Identify the perfect franchise for you! Take our short quiz Take our free franchise quiz!
Identify the perfect franchise for you! Take our short quiz Take our free franchise quiz!

Time Saving Tips for Franchise Shoppers

Time is a precious commodity these days and although buying a franchise is a time consuming process, there are ways to cut to the chase. Of course you should do your due diligence, but first make sure you’re focused on viable choices. Here are some tips to quickly identify the best franchise opportunities for you so no time is wasted.

  1. Know what you want. Before you even begin shopping around, clarify what you want in a franchise business. Make a checklist of the characteristics you’re looking for. Use your checklist to quickly weed out franchises that don’t fit the bill.
  2. Know your limits. Have your accountant help you determine how much you can invest. Then look in the FDD/UFOC to find the amount of net worth and liquidity that's required by the franchise. Don’t waste time investigating a franchise you can't afford.
  3. Look for open territory. Ask the franchisor if there are opportunities available in the area where you want to locate your business. If not, look elsewhere.
  4. Review Item 3 in the FDD/UFOC. That’s where the franchisor is required to disclose any relevant litigation history. It will give you clues about the organization’s relationships with its franchisees.
  5. Don’t bet on bad odds. Check the franchisor’s failure rate. You’ll find it in Item 20 in the FDD/UFOC. If the track record doesn’t look so hot, it’s probably not. Move on.
  6. Have the right stuff. A good franchisor will tell you what characteristics and skills they expect from franchisees. If you don’t measure up, you’re wasting your time and theirs.
  7. Get the inside scoop. Find out if a franchise is a good match for you by talking to the company’s existing franchisees. Get on the phone and start asking questions. You’ll quickly get a sense of what it would really be like to become a franchisee in this system.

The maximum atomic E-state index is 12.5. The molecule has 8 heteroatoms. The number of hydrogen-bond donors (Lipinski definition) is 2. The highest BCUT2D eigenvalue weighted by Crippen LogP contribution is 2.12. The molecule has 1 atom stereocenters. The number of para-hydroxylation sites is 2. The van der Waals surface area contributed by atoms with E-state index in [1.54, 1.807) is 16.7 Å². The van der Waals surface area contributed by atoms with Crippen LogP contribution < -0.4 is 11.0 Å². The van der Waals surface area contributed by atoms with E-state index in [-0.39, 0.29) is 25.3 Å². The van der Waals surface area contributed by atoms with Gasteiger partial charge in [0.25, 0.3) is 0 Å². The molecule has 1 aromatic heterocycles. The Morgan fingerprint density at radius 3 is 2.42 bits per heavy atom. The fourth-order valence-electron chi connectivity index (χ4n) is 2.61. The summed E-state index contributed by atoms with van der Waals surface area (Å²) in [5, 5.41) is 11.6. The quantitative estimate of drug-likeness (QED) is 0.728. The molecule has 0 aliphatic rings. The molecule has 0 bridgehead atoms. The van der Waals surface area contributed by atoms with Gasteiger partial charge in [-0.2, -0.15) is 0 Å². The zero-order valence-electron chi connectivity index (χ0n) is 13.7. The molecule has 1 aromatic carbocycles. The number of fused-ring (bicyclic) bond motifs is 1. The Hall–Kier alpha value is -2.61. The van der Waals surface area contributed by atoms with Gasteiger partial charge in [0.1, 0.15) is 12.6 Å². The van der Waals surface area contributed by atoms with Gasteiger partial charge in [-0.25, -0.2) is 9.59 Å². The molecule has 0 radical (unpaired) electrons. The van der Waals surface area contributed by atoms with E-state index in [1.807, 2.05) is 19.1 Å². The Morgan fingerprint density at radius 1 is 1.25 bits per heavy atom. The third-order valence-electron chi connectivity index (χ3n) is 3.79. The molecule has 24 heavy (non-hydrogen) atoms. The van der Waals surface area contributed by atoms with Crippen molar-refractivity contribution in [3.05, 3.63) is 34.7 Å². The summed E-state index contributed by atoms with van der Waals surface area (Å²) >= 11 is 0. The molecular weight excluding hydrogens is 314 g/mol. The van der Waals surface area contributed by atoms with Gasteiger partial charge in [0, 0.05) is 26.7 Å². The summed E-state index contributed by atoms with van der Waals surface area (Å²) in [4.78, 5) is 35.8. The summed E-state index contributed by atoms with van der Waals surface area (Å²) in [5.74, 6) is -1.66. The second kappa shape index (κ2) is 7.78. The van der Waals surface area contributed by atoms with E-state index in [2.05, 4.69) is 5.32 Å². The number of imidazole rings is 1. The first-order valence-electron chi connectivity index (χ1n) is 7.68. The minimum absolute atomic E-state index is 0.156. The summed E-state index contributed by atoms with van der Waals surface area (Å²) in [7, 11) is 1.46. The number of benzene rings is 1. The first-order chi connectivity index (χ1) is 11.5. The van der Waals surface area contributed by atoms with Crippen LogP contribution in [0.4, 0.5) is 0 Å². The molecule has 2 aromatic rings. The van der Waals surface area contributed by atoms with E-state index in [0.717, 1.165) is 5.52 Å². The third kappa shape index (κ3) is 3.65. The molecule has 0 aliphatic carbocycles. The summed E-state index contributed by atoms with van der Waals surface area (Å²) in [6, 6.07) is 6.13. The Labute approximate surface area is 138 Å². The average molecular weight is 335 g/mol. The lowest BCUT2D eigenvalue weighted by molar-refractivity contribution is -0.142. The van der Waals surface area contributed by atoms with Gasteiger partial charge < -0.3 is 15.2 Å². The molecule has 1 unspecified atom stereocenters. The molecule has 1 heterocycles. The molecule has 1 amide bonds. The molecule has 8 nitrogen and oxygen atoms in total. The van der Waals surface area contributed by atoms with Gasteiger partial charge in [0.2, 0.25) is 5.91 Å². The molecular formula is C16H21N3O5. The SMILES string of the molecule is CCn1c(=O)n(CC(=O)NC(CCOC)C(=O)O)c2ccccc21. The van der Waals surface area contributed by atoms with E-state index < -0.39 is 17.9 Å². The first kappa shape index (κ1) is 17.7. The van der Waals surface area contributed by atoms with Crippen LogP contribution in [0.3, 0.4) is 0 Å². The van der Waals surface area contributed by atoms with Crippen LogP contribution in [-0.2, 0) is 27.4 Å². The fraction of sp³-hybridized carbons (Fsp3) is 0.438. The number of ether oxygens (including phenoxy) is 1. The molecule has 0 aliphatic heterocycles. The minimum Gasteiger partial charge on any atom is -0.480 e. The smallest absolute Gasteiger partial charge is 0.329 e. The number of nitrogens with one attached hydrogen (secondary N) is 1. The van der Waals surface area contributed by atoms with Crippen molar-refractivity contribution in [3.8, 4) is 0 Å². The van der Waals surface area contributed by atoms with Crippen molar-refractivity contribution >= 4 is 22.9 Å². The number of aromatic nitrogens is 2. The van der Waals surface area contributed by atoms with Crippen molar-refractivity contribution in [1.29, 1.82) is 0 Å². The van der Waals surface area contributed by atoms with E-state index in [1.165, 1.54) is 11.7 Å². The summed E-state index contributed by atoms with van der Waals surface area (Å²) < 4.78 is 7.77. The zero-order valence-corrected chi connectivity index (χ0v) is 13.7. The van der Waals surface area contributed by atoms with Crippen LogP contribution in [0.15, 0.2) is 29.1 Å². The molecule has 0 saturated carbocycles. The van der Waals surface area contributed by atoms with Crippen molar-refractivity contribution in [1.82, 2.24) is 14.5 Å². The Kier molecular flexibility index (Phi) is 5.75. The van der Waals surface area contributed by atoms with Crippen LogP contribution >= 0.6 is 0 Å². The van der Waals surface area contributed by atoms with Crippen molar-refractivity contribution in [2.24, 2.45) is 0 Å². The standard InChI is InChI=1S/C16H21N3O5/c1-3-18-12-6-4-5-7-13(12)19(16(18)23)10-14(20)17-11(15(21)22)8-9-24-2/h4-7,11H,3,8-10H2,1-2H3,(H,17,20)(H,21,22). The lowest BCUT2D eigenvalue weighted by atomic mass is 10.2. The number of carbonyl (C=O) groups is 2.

To learn more about franchise opportunities and business opportunities, visit us at FranchiseHelp

Advice for Women Business Owners: How to Achieve Success and Sanity

Just imagine yourself as a successful female entrepreneur, running the type of business that keeps you fulfilled in life, while you have the freedom to live your dreams. What does this look like to you? Do you spend your days traveling the world with the love of your life? Do you work remotely from home so you can spend more time with your children while they are still young? Are you setting an example for young women who aspire to reach your level of success someday?

Big Sandwiches Equal Big Profits at Potbelly's Sandwich Works

The Potbelly’s train is firing on all cylinders and has successfully penetrated the uber-competitive fast casual sandwich sector. Potbelly sells a basic sub (PBJ, Pizza, etc) with relevant options (health, supremes) and offers an awesome dining experience. Their main target demographic is the lunch market, and their lunch lines are often out the door. Their menu includes soups, shakes and salads in addition to subs and the old-wood decor and live music make for a warm, neighborhood feel. Atmosphere is only the beginning though. Their products are well-crafted and satisfying. The quality of their ingredients is a cut above, yet price remains similar to that of their competition.

7 Options for Financing When Buying a Franchise

The primary difference between equity financing and debt financing is that with debt financing, you will have an obligation to pay back the borrowed sum at a stated interest rate, but you will retain control of the business; in equity financing you are giving up a part of the business to an investor or investors in exchange for their financing. The investors may claim some control of the business operations; they will also have some ownership in the assets and potentially will take a share in the earnings. You will not have a set debt obligation to repay as you would with a monthly loan payment to a bank. The investor will be taking a risk as to when and how much of the investment he or she will recoup, as well as whether there will be a return on the investment.